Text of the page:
Sweat fittings are not so tough to do, but I probably wouldn't make my first try behind a wall that gets covered by tile or a fiberglass shower enclosure. Basically it requires a torch, some emery paper, and bit of solder, and a little bit of technique, but not really so much as to put it in the "difficult" category.

A pipe cutter can be had for well under $10.

There are ones the size of a key fob (to lock your car doors) for use in very tight places (like you're describing, probably) and there are larger ones which give you a little more leverage and are easier to use, assuming you have the space. They're $10 to $20. I recently had to replace the cutting wheel on one, for which they charged me $9 for a two-pack. That frosted me, as if I'll ever be able to find the second one 4 years from now.
 


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Author: SeattlePioneer Big funky green star, 20000 posts Top Favorite Fools Old School Fool Add to my Favorite Fools Ignore this person (you won't see their posts anymore) Number: 44630 of 127356
Subject: Re: Installing shut-off valves? Date: 1/14/2004 7:47 AM
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<<I've torn all the tile off my bathtub enclosure and the hot and cold feeder pipes are sitting in there with easy access. I want to disconnect the tub's plumbing and lift it out.
>>


I agree with the other people posting that using compression fittings behind a wall is a poor idea. But why do you want to remove the plumbing in the first place? My aim would be to leave it undisturbed unless there was good reason to mess with it.



Seattle Pioneer

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Author: fleg9bo Big funky green star, 20000 posts Top Recommended Fools Old School Fool Add to my Favorite Fools Ignore this person (you won't see their posts anymore) Number: 44655 of 127356
Subject: Re: Installing shut-off valves? Date: 1/14/2004 1:37 PM
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I agree with the other people posting that using compression fittings behind a wall is a poor idea. But why do you want to remove the plumbing in the first place? My aim would be to leave it undisturbed unless there was good reason to mess with it.

One problem with not knowing anything about what you're asking is inadvertently leaving out data which you don't know is important to get the question answered.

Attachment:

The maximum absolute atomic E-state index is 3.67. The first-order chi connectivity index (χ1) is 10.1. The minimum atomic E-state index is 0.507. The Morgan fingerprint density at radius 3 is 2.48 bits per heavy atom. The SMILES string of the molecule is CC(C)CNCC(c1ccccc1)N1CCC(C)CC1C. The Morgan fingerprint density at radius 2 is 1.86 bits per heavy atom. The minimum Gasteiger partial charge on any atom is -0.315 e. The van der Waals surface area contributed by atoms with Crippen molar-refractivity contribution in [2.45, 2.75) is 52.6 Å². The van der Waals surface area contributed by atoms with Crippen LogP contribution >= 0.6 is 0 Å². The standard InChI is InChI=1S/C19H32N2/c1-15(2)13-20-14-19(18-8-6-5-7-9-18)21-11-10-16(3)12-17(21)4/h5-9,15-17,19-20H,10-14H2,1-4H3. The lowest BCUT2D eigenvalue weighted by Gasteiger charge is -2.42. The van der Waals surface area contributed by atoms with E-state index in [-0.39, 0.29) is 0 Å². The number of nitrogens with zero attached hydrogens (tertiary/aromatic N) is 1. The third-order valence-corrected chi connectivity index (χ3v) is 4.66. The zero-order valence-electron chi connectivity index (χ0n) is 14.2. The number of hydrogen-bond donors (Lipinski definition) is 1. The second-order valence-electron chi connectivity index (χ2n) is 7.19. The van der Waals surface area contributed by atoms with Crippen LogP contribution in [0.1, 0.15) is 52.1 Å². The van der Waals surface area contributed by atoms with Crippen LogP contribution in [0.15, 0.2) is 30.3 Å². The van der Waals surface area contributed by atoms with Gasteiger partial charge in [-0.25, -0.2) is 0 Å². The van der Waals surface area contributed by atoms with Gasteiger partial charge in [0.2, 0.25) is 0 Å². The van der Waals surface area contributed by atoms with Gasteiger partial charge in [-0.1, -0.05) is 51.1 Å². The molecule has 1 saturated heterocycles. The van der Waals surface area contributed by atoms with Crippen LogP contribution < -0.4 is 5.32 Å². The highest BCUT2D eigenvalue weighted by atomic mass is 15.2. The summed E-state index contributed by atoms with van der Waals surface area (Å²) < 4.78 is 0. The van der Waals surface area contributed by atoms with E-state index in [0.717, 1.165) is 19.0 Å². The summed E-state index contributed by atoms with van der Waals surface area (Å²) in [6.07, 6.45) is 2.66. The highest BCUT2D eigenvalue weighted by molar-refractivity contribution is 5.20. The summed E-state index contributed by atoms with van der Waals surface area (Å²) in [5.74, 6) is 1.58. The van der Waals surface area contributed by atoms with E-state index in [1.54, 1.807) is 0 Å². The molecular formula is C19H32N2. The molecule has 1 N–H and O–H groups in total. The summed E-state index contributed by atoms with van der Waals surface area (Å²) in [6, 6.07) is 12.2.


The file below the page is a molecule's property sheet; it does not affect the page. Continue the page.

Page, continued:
I want to disconnect the plumbing to the tub so I can remove the tub. Then I'm going to put another tub in there, a tub of different size which will require the surround to be rebuilt. I was thinking of shutoff valves as a way of shutting the water off between tubs, then having a pro plumber hook up the new tub from the shutoff valves to the new faucets. The pipes aren't in a wall--they come out of the floor inside the tub surround frame. I plan to replace the tile on the front of the frame with bead board and have part of it be a removable panel for easy plumbing access.

Thanks again for the replies.

--fleg


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Author: Goofyhoofy Big funky green star, 20000 posts Top Favorite Fools Top Recommended Fools Feste Award Nominee! Old School Fool Add to my Favorite Fools Ignore this person (you won't see their posts anymore) Number: 44656 of 127356
Subject: Re: Installing shut-off valves? Date: 1/14/2004 1:50 PM
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I was thinking of shutoff valves as a way of shutting the water off between tubs, then having a pro plumber hook up the new tub from the shutoff valves to the new faucets.

Well, that changes everything.

I think all of us thought you were looking for a permanent set-up. To close up the pipe for a couple weeks, or whatever, with a couple of compression fittings would be a lot cheaper than bringing a plumber in twice.

Put it back together with a pro, however.